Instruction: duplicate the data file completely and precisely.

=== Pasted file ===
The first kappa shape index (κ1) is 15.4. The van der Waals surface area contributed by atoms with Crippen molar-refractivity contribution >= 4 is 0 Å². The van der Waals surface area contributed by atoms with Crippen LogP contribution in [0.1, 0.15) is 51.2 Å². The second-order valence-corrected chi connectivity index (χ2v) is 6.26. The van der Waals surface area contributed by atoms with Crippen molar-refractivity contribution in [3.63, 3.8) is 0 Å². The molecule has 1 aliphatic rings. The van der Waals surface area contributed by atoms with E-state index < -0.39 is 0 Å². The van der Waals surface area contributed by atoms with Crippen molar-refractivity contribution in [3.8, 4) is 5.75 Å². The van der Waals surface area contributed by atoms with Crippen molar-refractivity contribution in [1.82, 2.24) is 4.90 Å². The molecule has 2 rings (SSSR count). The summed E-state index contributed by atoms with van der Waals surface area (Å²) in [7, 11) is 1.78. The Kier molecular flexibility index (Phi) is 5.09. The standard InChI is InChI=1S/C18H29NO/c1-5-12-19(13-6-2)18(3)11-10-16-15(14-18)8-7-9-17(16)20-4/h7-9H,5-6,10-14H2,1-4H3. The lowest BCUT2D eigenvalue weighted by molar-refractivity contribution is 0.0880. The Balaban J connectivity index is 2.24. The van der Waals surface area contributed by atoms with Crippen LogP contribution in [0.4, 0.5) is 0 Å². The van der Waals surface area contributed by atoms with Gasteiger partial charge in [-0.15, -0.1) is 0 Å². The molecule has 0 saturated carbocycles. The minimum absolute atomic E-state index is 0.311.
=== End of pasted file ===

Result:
The first kappa shape index (κ1) is 15.4. The van der Waals surface area contributed by atoms with Crippen molar-refractivity contribution >= 4 is 0 Å². The van der Waals surface area contributed by atoms with Crippen LogP contribution in [0.1, 0.15) is 51.2 Å². The second-order valence-corrected chi connectivity index (χ2v) is 6.26. The van der Waals surface area contributed by atoms with Crippen molar-refractivity contribution in [3.63, 3.8) is 0 Å². The molecule has 1 aliphatic rings. The van der Waals surface area contributed by atoms with E-state index < -0.39 is 0 Å². The van der Waals surface area contributed by atoms with Crippen molar-refractivity contribution in [3.8, 4) is 5.75 Å². The van der Waals surface area contributed by atoms with Crippen molar-refractivity contribution in [1.82, 2.24) is 4.90 Å². The molecule has 2 rings (SSSR count). The summed E-state index contributed by atoms with van der Waals surface area (Å²) in [7, 11) is 1.78. The Kier molecular flexibility index (Phi) is 5.09. The standard InChI is InChI=1S/C18H29NO/c1-5-12-19(13-6-2)18(3)11-10-16-15(14-18)8-7-9-17(16)20-4/h7-9H,5-6,10-14H2,1-4H3. The lowest BCUT2D eigenvalue weighted by molar-refractivity contribution is 0.0880. The Balaban J connectivity index is 2.24. The van der Waals surface area contributed by atoms with Crippen LogP contribution in [0.4, 0.5) is 0 Å². The van der Waals surface area contributed by atoms with Gasteiger partial charge in [-0.15, -0.1) is 0 Å². The molecule has 0 saturated carbocycles. The minimum absolute atomic E-state index is 0.311.